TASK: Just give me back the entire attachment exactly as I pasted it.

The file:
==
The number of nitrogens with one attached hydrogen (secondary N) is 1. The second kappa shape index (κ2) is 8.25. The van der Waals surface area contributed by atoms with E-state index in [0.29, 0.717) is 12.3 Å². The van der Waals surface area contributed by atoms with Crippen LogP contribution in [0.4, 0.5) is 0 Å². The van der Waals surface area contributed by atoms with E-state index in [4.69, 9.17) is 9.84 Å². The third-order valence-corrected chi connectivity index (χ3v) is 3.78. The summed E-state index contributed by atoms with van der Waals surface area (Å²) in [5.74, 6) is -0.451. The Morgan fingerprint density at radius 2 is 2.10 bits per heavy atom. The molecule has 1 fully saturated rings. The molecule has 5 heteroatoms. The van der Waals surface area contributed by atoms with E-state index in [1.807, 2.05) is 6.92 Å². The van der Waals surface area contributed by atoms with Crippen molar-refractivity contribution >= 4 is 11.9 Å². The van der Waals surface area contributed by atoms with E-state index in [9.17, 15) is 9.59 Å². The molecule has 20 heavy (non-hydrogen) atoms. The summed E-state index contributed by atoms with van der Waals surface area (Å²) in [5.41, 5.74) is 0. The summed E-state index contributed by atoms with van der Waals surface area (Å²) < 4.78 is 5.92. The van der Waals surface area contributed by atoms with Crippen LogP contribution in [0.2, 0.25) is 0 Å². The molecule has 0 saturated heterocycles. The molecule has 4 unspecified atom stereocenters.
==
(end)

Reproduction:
The number of nitrogens with one attached hydrogen (secondary N) is 1. The second kappa shape index (κ2) is 8.25. The van der Waals surface area contributed by atoms with E-state index in [0.29, 0.717) is 12.3 Å². The van der Waals surface area contributed by atoms with Crippen LogP contribution in [0.4, 0.5) is 0 Å². The van der Waals surface area contributed by atoms with E-state index in [4.69, 9.17) is 9.84 Å². The third-order valence-corrected chi connectivity index (χ3v) is 3.78. The summed E-state index contributed by atoms with van der Waals surface area (Å²) in [5.74, 6) is -0.451. The Morgan fingerprint density at radius 2 is 2.10 bits per heavy atom. The molecule has 1 fully saturated rings. The molecule has 5 heteroatoms. The van der Waals surface area contributed by atoms with E-state index in [1.807, 2.05) is 6.92 Å². The van der Waals surface area contributed by atoms with Crippen molar-refractivity contribution >= 4 is 11.9 Å². The van der Waals surface area contributed by atoms with E-state index in [9.17, 15) is 9.59 Å². The molecule has 20 heavy (non-hydrogen) atoms. The summed E-state index contributed by atoms with van der Waals surface area (Å²) in [5.41, 5.74) is 0. The summed E-state index contributed by atoms with van der Waals surface area (Å²) < 4.78 is 5.92. The van der Waals surface area contributed by atoms with Crippen LogP contribution in [0.2, 0.25) is 0 Å². The molecule has 0 saturated heterocycles. The molecule has 4 unspecified atom stereocenters.